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Musical Items

Marcella Sembrich is here again.

 
The German Vocal Union has a membership of 109,399.
 
Weber's "Freischütz" had its six hundredth representation at Dresden this year.
 
The daughter of the composer Dvorâk recently made her debût as a concert-singer.
 
At a sale of musical copyrights in London in September last, Half's "La Fileuse" brought $2000.
 
Seroff, the Russian composer, did not take up music seriously until after his forty-third year.
 
A National Saengerfest is to be held June 17-20, 1903, in the World's Fair Grounds, St. Louis.
 
Musin, the Belgian violinist, will teach in New York and appear as soloist at concerts this winter.
 
The Maine musical festivals were held October 2d to 4th in Bangor, and October 6th to 8th in Portland.
 
Grieg has declined an invitation to attend the Bristol, Eng., Music Festival on account of ill health.
 
It is now announced that Slivinski's concert-tour of the United States has been abandoned for this year.
 
Mr. George W. Chadwick's overture, Melpomene, was played at the last Worcester, Eng., Music Festival.
 
Mascagni and his company are now touring the country, having opened their season in New York, October 8th.
 
An American inventor has put on the market a kettledrum in which mahogany-wood instead of copper is used for the shell.
 
Paderewski has arranged for a series of forty recitals in England. He will play but once in London, on November 11th.
 
The next meeting of the New York State Music- Teachers' Association is likely to be in Troy. Mr. Carl G. Schmidt is president.
 
Richard Strauss has completed two new works, one a symphony, the other a setting of a ballad by Uhland, for soli, chorus, and orchestra.
 
It is announced by a London paper that Edward Lloyd, the English tenor, is to make a concert-tour through the United States and Australia.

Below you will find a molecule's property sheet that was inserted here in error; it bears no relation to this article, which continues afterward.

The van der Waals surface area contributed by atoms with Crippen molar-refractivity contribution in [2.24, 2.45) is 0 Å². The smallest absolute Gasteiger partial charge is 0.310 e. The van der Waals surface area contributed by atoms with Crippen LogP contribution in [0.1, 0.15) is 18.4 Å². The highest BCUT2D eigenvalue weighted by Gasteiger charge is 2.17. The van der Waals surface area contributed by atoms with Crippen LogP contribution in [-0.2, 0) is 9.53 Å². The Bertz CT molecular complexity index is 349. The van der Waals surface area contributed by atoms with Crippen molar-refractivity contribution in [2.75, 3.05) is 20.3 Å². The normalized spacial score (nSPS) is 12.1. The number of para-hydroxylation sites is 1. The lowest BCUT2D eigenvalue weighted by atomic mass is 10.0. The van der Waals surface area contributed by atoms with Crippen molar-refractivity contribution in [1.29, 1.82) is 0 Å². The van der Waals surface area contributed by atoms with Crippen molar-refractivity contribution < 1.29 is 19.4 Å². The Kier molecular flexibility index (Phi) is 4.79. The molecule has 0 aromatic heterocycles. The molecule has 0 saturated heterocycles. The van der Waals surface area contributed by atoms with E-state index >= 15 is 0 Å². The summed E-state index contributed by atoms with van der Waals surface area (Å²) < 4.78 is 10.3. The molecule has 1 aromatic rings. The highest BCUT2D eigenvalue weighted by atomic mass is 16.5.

Statistics relative to the manufacture of pianos show that during the last year 127,065 were disposed of in Leipsic, for home and foreign trade.
 
The collection of rare musical instruments presented to Yale University, by Morris Steinert, for which a hall has been built, is open to the public.
 
The last Worcester, Mass., Music Festival is considered a greater success than previous ones. A suggestion has been made to have the festival held biennially.
 
According to a German exchange, there are 2019 large and small theaters in Europe, of which 420 are in France, 412 in Italy, 279 in Germany, and 217 in England.
 
A Detroit correspondent says there is an effort on foot to establish a permanent orchestra in that city. The project includes the building of a new music hall.
 
Leonora Jackson, the American violiniste, has gone to Berlin, where she will take up special studies with her former teachers, giving up concertizing for the present.
 
S. E. Jacobsohn, a distinguished violinist and teacher, died in Chicago, October 3d. He was the teacher of many well-known violinists, both in Europe and the United States.
 
Rudolph Bibl, an eminent Austrian organist, who died this summer, succeeded Preyer, the friend of Schubert, as organist at St. Stephens. He was an authority on church-music.
 
At a concert in Pittsburgh, last month, by the New York Symphony Orchestra, Walter Damrosch, director, an excerpt from Mr. Damrosch's new opera, "Cyrano de Bergerac," was played.
 
Jordan Hall, the auditorium in the new New England Conservatory, will seat over one thousand persons. There is also a smaller concert-hall with a seating capacity of about four hundred.
 
The Pittsburgh Orchestra cost $90,000 last year, but its supporters consider the money well spent. Thirty other places were visited. For this season the orchestra will number seventy-three players.
 
Mr. Georg Henschel will be connected with the New England Conservatory, Boston, this winter, as a vocal teacher. After this year Mr. Henschel expects to devote his entire time to composition.
 
The latest Bohemian violinist to seek laurels and dollars in the United States plays with Richter's Orchestra at Manchester, England, on the 8th, and several days later will sail for the United States.